Toxic chemicals used to line fast food wrappers migrate easily into human blood, according to a study conducted by researchers from the University of Toronto and published in the journal Environmental Health Perspectives.
"PFOA used in non-stick pans (fast-food containers, carpets, furniture and a host of other everyday household products) accumulates in the umbilical cords of babies and is retarding their growth and brain development, according to two new studies published in the prestigious journal Environmental Health Perspectives (August 2007)," notes Andreas Moritz in the book Timeless Secrets of Health & Rejuvenation.
In the new study, researchers exposed rats to PAPs and confirmed that they were indeed metabolized into PFOA.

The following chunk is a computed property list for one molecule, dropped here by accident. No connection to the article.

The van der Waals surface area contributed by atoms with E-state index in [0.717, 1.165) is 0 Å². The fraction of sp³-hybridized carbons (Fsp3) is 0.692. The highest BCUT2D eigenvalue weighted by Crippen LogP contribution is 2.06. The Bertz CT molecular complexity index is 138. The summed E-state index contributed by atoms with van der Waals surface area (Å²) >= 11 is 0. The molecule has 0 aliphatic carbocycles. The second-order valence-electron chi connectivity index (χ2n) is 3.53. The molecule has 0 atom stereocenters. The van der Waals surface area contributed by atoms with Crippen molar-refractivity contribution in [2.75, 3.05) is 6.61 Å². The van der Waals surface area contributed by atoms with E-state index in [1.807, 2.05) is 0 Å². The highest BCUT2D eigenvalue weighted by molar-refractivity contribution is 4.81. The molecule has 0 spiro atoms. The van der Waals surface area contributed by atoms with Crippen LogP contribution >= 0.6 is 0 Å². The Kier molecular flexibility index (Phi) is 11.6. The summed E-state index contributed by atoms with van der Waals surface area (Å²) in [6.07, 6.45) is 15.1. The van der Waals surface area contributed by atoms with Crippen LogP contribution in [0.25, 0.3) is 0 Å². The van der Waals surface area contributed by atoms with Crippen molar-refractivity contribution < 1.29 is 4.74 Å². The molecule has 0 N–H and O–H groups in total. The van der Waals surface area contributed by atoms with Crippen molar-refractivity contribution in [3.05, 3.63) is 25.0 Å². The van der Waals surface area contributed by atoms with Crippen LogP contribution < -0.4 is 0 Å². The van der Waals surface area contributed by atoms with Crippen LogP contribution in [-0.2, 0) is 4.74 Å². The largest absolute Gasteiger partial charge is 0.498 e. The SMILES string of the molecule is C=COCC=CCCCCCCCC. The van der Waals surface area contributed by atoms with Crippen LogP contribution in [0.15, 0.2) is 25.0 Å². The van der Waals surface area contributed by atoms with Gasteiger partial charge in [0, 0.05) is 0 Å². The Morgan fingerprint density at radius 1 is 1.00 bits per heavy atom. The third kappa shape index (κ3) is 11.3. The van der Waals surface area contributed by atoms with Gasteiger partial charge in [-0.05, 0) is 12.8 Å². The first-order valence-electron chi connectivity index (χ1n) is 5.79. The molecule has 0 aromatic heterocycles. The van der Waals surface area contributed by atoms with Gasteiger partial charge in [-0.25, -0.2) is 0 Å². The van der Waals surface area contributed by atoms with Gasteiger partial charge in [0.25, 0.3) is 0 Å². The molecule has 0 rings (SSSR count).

"This discovery is important because we would like to control human chemical exposure, but this is only possible if we understand the source of this exposure," researcher Scott Mabury said.
He noted that the findings refute attempts "to locate the blame for human exposure on environmental contamination that resulted from past chemical use rather than the chemicals that are currently in production."
Sources for this story include: http://www.commondreams.org/headlin....
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